NASHVILLE, Tenn. (WKRN) – A doctor in the Intensive Care Unity at Vanderbilt University Medical Center was one of the principal investigators of a study that revealed how a rheumatoid arthritis drug might help reduce the mortality of hospitalized COVID-19 patients.
“Early on in the pandemic, we knew there were probably some drugs out there that could help save lives,” said Dr. Wesley Ely. “We used artificial intelligence to explore the world’s data and determine that this one drug, baricitinib, which is FDA approved for rheumatoid arthritis, would be the leading candidate.”
The study, which was conducted along with Vince Marconi, MD, of Emory University, included over 1,500 patients in 12 countries and more than 100 medical centers. It took about eight months, which Dr. Ely said was really fast for an investigation of this global scale.
According to VUMC, when baricitinib was used in combination with the standard of care including corticosteroids, COVID-19 patients died less often than those receiving only the standard of care.
“We ended up saving about one out of every 20 people given this drug versus placebo, their life would be saved, and the sicker you were, the better that effect was so that it’s about one in every 10 people treated, life saved, If you’re of the sicker variety of COVID patient,” Dr. Ely explained. “This drug will change on a global scale, how we handle COVID. Before this, we were giving dexamethasone and other drugs. Now we will give dexamethasone and baricitinib and we’re making the drug available in India, countries in Africa, Haiti, all of the lower-middle-income countries are what get the drug for free.”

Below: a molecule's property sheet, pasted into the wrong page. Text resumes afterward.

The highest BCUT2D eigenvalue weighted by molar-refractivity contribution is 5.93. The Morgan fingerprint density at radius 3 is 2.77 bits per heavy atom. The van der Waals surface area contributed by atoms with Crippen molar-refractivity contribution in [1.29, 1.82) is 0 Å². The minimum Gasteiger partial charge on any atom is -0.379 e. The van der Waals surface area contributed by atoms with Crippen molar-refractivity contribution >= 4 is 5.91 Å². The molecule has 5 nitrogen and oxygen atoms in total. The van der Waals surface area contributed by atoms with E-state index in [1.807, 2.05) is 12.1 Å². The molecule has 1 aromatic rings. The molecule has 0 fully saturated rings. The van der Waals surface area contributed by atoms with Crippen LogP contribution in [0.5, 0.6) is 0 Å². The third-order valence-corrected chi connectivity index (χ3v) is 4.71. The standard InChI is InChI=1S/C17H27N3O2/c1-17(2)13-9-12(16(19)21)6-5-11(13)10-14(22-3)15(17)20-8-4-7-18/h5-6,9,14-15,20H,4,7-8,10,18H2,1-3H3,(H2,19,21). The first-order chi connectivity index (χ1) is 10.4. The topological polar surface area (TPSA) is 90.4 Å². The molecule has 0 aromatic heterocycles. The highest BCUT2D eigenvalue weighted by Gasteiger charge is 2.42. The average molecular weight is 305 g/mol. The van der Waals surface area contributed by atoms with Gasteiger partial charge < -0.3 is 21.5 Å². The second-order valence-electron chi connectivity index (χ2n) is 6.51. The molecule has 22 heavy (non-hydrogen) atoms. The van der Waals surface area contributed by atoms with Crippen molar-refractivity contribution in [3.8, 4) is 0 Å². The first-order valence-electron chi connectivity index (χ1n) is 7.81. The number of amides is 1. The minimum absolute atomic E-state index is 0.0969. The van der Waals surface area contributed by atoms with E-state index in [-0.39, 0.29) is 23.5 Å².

Dr. Ely went on to explain why the drug worked, saying it’s about the drug’s anti-inflammatory properties because the COVID virus causes a lot of inflammation in the body. Their study found baricitinib squashes down that inflammation and allows the body to overcome the virus without injuring itself so much that it leads to death.
“When somebody is critically ill in the ICU, and I’m their doctor, they have symptoms, like profound shortness of breath, they need a ventilator, they’re in shock,” he said. “These things are all compound to end up taking someone’s life. So what this drug does is the train’s already left the station. It doesn’t stop the train completely. But it stops that train from going over the cliff to death.”
He says this study showed they are making major progress in how doctors approach this disease.
“Right now with the ICU being predominantly filled with unvaccinated people who are really sick, we have an armamentarium of drugs where we can try and save these people’s lives with greater success than before,” Dr. Ely said.
The Grant Liddle Professor of Medicine at VUMC shared the stories of some of those patients in his newly published book titled ‘Every Deep-Drawn Breath: A Critical Care Doctor on Healing, Recovery, and Transforming Medicine in the ICU.’
“There’s an immense amount of these stories, and the emotion, the full range of human emotion that I have lived out at the bedside with my patients. And what I’ve learned is that I used to, as a pre-gray-haired ICU doctor, stay removed from my patients,” Dr. Ely said. “I’ve learned now that the more I dive in, hold hands, learn who that person is, their pets’ names, look them in the eyes, it’s a burnout prevention program. Because really, it’s all about love. I’m there for love.”
As hospitalizations continue rising in Tennessee due to COVID-19, with the vast majority of patients unvaccinated, he hopes more people can consider getting the shot.
“It’s very sad for me to see these numbers increase as they have in the past month, and especially all the pregnant patients and women losing their babies,” he said. “If we can just convince people enough that they don’t need to be afraid. We need to listen to people’s fears, take those fears one step at a time. And help them realize that the benefit of this vaccination program, which is steeped in science, greatly outweighs the things that they’re afraid of.”